Owing to the size of the continent, mid to heavy jets are proving most popular at the EAN hangar. Gulfstream 400/450 models, the Global Express family and Challenger types from 601s to 850s are regularly parking up at the hangar. "Longer range fleets are working much harder than the shorter range aircraft and we note that our handlers are mainly taking care of the mid to heavy jets on a regular basis," says Demuren. Charter operators provide the main body of traffic through the airport but, increasingly, privately owned aircraft belonging to local entrepreneurs are contributing to movement figures.

However, while Africa may look like an easy proposition from the outside, for those already based there, changing political landscapes can make the going tough. Debonair (Private) Limited operates out of Harare, Zimbabwe, providing shuttle flights to the mining industry on a daily basis.

"We have wanted to develop the aviation industry further in Zimbabwe to include scheduled operations to meet the growing demands of the tourist industry there," explains director Kevin Smeda. "However, the Zimbabwe government has recently restarted Air Zimbabwe with the support of Chinese participation. Although we have an air service permit for scheduled flights from Zimbabwe, the government is not allowing us to use it."

Debonair operates the King Air 200 series of aircraft which has been the mainstay of its business operation. Its C421 proved too expensive to operate and was no longer competitive, but Smeda says: "It was a delightful aircraft to fly and well liked by our clients. Every dog has its day I guess.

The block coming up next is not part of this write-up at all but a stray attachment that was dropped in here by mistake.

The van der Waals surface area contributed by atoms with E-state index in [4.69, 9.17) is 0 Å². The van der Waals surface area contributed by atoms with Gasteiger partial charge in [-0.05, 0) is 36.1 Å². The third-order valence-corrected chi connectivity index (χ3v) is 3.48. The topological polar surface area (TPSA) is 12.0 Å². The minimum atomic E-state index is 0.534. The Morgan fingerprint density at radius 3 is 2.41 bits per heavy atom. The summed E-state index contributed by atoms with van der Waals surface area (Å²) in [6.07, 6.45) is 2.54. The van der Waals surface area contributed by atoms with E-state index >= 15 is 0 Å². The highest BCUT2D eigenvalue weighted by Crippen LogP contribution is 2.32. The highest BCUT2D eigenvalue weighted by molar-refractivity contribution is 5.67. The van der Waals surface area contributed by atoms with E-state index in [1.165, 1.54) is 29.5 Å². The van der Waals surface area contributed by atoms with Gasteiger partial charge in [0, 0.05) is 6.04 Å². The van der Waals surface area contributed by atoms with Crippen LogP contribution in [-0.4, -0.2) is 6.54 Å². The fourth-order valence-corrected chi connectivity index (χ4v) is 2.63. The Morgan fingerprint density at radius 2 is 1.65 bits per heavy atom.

"We have always focused on the corporate market with a specific interest in providing a tailored service to clients. It's because of this concept that we have survived so well."

Smeda sees a need for a reliable flight between Harare and Victoria Falls as a major tourist attraction. Smaller centres such as Kariba, Chiredzi, Hwange and Bulawayo would also benefit from a smaller operation such as his to meet the needs of local industry, he says. "I would sorely love to operate a reliable service on the major routes Harare-Johannesburg-Victoria Falls and there may very well be in future if we could encourage the government to permit an open skies policy."

With Smeda currently flying for a commercial airline in Dubai, expanding business into the UAE is also a real possibility.

Other News
 
VOO automates pricing with REDiFly integration
April 19, 2024
VOO users will benefit from real-time access to accurate aircraft availability and location info synchronised from REDiFly. This eliminates the need for manual data entry and ensures that calculated prices are up-to-date.
Thibault and Champonnois join Chapman Freeborn
March 26, 2024
The decades of expertise brought by Mark Thibault and Alain Champonnois, combined with local market knowledge for their regions, will bring opportunities as they execute growth strategies for APAC and IMEA.
Comlux celebrates delivery of second ACJ TwoTwenty cabin
February 22, 2024
With the second of 15 ACJ 220 cabin completions under its belt, Comlux has engineered a full support package for operators, adding P&W for the engines to the Airbus airframe support and its own cabin commitment.